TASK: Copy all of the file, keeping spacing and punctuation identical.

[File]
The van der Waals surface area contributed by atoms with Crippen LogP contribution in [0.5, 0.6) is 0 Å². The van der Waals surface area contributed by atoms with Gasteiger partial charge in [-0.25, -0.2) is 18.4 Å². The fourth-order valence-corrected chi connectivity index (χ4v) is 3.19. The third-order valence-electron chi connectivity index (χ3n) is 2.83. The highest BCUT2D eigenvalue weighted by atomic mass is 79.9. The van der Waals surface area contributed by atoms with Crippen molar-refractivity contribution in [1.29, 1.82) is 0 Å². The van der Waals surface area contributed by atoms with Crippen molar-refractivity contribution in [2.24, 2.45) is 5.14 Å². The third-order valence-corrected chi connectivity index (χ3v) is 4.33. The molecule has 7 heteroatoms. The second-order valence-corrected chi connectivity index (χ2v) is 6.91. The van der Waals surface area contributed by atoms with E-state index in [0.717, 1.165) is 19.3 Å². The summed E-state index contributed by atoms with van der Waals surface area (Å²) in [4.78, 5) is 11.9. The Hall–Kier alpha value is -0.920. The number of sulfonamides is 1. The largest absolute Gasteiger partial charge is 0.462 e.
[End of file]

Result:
The van der Waals surface area contributed by atoms with Crippen LogP contribution in [0.5, 0.6) is 0 Å². The van der Waals surface area contributed by atoms with Gasteiger partial charge in [-0.25, -0.2) is 18.4 Å². The fourth-order valence-corrected chi connectivity index (χ4v) is 3.19. The third-order valence-electron chi connectivity index (χ3n) is 2.83. The highest BCUT2D eigenvalue weighted by atomic mass is 79.9. The van der Waals surface area contributed by atoms with Crippen molar-refractivity contribution in [1.29, 1.82) is 0 Å². The van der Waals surface area contributed by atoms with Crippen molar-refractivity contribution in [2.24, 2.45) is 5.14 Å². The third-order valence-corrected chi connectivity index (χ3v) is 4.33. The molecule has 7 heteroatoms. The second-order valence-corrected chi connectivity index (χ2v) is 6.91. The van der Waals surface area contributed by atoms with E-state index in [0.717, 1.165) is 19.3 Å². The summed E-state index contributed by atoms with van der Waals surface area (Å²) in [4.78, 5) is 11.9. The Hall–Kier alpha value is -0.920. The number of sulfonamides is 1. The largest absolute Gasteiger partial charge is 0.462 e.